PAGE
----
Mountains cover 24% of the Earth’s land surface and host about 13% of the world populations. Mountains are the providers of essential ecosystem services and play the role of water towers to billions of people living in downstream slopes, valley and plain-directly and indirectly. As a source of water flows and river systems, the world’s mountain water-sheds support livelihoods and food security for almost half of the population of them majority of people living in the mountain areas are poor, indigenous and marginalized groups who live in an increasingly fragile environment, thus making them physically and Socio-economically vulnerable.
The richness and significance of mountain ecosystems in sustaining the earth system, their contribution in development process, the number of goods and services provided including diverse fauna and flora, recreational activities, mineral water, timber and much more. As a consequence the world’s people rely on mountain water to grow food, to produce electricity, to sustain industries and most impo9rtantly, to satisfy water needs. Official statistics reveal that one billion Chinese, Indian and Bangladeshi’s, 250 million people in Africa and the entire population of California are among the 3 billion people who rely on continuous flow of water from the mountains.
Climate change is making our lives increasingly vulnerable. Its impact has widely been felt across the globe in various forms. Experts have confirmed that progressive warming at higher altitude has been three to five times the global average. This rapid warming is evident is our observations of increased snow and glacial melt and the frequency of extreme events such as devastating floods and droughts which have exacerbated problems of hunger and poverty in many mountainous regions. In, particular, women and children have been the most affected victims of its adverse effects.
The IPCC fourth Assessment Report (R4) issued in 2007 had alerted us about the alarming state of global warming and accelerated climate change. Just to recall, it stated that warming of climate system is unequivocal with a tone of greater certainty. It then cites the recent incidents of climate change such as widespread global temperature increase; eleven of last 12 years; that is from 1995 to 2006 being the warmest ever years; more frequent host days and hot nights; increased sea level rise; and decreased snow and ice sheets in various parts of the globe.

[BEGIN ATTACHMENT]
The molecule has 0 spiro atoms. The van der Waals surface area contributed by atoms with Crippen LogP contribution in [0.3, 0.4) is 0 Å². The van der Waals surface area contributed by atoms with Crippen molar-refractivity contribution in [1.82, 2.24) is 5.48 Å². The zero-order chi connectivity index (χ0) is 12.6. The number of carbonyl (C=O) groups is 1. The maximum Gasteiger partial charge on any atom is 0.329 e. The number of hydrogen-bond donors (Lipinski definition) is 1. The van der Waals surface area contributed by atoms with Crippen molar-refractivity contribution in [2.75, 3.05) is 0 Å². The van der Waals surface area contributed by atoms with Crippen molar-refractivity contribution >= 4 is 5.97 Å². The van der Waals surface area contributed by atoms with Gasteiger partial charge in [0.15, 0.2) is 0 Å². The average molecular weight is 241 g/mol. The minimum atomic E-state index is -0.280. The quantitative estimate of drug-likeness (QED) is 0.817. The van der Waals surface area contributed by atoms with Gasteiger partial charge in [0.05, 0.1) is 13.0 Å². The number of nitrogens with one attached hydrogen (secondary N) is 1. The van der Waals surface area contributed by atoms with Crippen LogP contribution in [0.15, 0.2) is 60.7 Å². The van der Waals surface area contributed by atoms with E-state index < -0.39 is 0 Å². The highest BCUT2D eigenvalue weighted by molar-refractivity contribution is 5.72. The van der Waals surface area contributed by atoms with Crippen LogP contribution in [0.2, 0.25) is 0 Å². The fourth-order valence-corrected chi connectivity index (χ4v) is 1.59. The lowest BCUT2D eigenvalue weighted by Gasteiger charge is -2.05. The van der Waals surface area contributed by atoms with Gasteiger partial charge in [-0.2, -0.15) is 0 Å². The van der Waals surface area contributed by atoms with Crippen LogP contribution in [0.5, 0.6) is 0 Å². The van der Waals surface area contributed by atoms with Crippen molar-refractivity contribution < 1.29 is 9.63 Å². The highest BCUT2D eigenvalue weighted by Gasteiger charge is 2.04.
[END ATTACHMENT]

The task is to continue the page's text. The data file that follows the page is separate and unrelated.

Mountains are great sources of energy, food security and biodiversity, providing water system services to the billions of people living both upstream and downstream. They are the humanity blessed with the richness of ethno-cultural diversity and traditional knowledge. They have been rather disproportionately affected by climate change. The impact of climate change on mountains and on the people rely on them for their livelihoods need to be minutely understood and holistically analyzed concrete actions need to be taken to address them. Mountains hold enormous resource potentials and opportunities but also carry a risk of disastrous consequences, if we continue to neglect them. The world has accorded special priority to mountain to Oceans atmosphere, sustainable cities and transportations, but the time has come for the world community to accord similar priority to mountain countries that are especially vulnerable to the impact of climate change and global warming.
Climate change and its impacts have indeed becomes a global issue of paramount. So that the mountainous countries should call for a new path of development that not only better integrates environmental, economic and social issues but also provides for equitable and just development strategies that environmentally clean, green and climate resilient. The irony is that those who are most affected countries have hardly contributed to climate change, yet they are ill-equipped to deal due to their low capacity, poor technology and scarce financial resources. The developed countries that have contributed that most in the destruction of the environment must naturally the greater responsibility in repairing the damage of climate change.
|Cabinet Meeting in Mt. Everest Base Camp ( Kala Patthar – 5,5542m / 18,192 ft)|
Mountain should be recognized as hotspots of climate and the global changes and policy makers should be motivated to take action, placing emphasis on the conservation of mountain socio-ecological systems and funding research in order to reduce existing knowledge gaps. It is realized that without the support and awareness of civil society, including Non-governmental organizations, civil society organizations, the private sector, universities, and other research institution. It will not be possible to achieve resilient mountain social-ecological systems and to respond to the specific needs of communities dwelling in the fragile systems in this time of rapidly changing climate and socio-economic circumstances.
Effective mountain specific policies need to be designed not only at the local or country level but beyond. In many countries, policies currently favor lowland areas and largely ignored the disproportionate vulnerability of mountain social-ecological systems.
Ref.: ICIMOD publications and other research base reports.